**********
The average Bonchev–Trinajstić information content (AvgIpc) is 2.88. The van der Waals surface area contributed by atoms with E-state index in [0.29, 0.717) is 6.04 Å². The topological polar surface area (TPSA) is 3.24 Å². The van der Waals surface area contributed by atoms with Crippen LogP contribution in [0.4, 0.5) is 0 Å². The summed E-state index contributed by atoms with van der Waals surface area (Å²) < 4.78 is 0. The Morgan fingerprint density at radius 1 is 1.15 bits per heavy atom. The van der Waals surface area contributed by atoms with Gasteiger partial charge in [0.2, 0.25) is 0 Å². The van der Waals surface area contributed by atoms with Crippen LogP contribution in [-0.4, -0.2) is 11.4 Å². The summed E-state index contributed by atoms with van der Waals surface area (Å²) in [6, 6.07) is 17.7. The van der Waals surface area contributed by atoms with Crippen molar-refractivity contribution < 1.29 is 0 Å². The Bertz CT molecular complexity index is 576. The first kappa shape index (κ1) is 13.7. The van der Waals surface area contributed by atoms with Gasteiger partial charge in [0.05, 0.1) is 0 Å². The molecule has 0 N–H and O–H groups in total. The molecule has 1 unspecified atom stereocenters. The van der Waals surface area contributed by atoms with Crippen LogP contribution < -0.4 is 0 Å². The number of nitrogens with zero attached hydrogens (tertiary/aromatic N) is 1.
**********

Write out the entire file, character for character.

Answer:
The average Bonchev–Trinajstić information content (AvgIpc) is 2.88. The van der Waals surface area contributed by atoms with E-state index in [0.29, 0.717) is 6.04 Å². The topological polar surface area (TPSA) is 3.24 Å². The van der Waals surface area contributed by atoms with Crippen LogP contribution in [0.4, 0.5) is 0 Å². The summed E-state index contributed by atoms with van der Waals surface area (Å²) < 4.78 is 0. The Morgan fingerprint density at radius 1 is 1.15 bits per heavy atom. The van der Waals surface area contributed by atoms with Gasteiger partial charge in [0.2, 0.25) is 0 Å². The van der Waals surface area contributed by atoms with Crippen LogP contribution in [-0.4, -0.2) is 11.4 Å². The summed E-state index contributed by atoms with van der Waals surface area (Å²) in [6, 6.07) is 17.7. The van der Waals surface area contributed by atoms with Crippen molar-refractivity contribution < 1.29 is 0 Å². The Bertz CT molecular complexity index is 576. The first kappa shape index (κ1) is 13.7. The van der Waals surface area contributed by atoms with Gasteiger partial charge in [0.05, 0.1) is 0 Å². The molecule has 0 N–H and O–H groups in total. The molecule has 1 unspecified atom stereocenters. The van der Waals surface area contributed by atoms with Crippen LogP contribution < -0.4 is 0 Å². The number of nitrogens with zero attached hydrogens (tertiary/aromatic N) is 1.